Cash Flow Then and Now




It is widely recognized that having and raising kids is expensive. From healthcare to childcare, clothing and toys, most parents make adjustments in their spending budget during planning for having kids and once children arrive.

Because I am analytical, the idea of comparing household budgets from 2003 to 2013 was a really interesting project. (My first child was born in 2007 and I had no plans to have children back in 2003.)

Budgets are stored in spreadsheets (not unlike business or project budgets) but many families use software and online tools like Quicken or Mint to do the same exercise. Really interesting findings.

Pre-kid budgets are filled with numerous entertainment budget line items. in 2003 there were budgets for going out to the movies and dinner. (When was the last time I as a member of a couple with 3 kids 5 and under went to a movie theatre. Did I go at all in 2012 or 2013? Not sure.) Amazon Prime, Netflix, and Red Box are more common today anyway for all lifestyles, with or without kids.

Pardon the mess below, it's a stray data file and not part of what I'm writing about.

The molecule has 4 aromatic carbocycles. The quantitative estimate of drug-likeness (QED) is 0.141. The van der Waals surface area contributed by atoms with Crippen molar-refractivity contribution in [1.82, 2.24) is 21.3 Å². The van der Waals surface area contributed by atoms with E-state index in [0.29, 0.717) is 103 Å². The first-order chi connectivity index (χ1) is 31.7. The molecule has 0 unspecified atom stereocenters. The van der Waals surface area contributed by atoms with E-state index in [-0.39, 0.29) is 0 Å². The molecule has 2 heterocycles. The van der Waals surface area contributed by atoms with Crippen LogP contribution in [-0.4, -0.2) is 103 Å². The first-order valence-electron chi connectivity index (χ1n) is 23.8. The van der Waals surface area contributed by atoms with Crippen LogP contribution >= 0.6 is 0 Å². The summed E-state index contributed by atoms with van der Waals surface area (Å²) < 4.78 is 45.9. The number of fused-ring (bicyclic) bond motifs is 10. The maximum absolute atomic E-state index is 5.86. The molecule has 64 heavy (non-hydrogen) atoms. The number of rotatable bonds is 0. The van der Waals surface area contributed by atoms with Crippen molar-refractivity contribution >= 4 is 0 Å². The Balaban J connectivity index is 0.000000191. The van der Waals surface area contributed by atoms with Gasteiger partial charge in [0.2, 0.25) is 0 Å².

Travel, including overseas vacations and cross-country trips to see family had big budgets in 2003. The speedometer went from 60 m.p.h. to 0 by choice. (I say that I will start to venture out with kids when a) all are potty trained, b) they can go all day without a nap and c) each can carry their own luggage.)

Dining out or taking out. Few fine dining experiences for my family of 5 these days. Take out once or twice per week is as close as we get to a restaurant. We avoid fast food for our kids and try making simple home cooked meals instead. Our grocery basket is fuller and the kids grow.

Education, both for daycare/preschool and saving for college are the biggest new line items in our household. My husband and I work full time and early childhood education is our priority. Our childcare expenses run year round. In 2003 I had completed paying of my graduate school loan by contrast.

Saving for our retirement. Yes, both then and now. Fortunately a lot more saving then, plus the effects of compounding interest and a few good years in the stock market.

Pet budgets for grooming, boarding, vet care, vitamins, and fancy food are now gone. While we mourned our dog Fluffernutter’s passing in 2011 and miss him greatly, we don’t miss the bills. We’ve elected to wait to get another dog until our oldest is at least 10 years old and can help us care for a dog.

What other changes have you made in your household budget?

If you’d like to see the highly usable budget worksheet write us and we’d be glad to share it with you.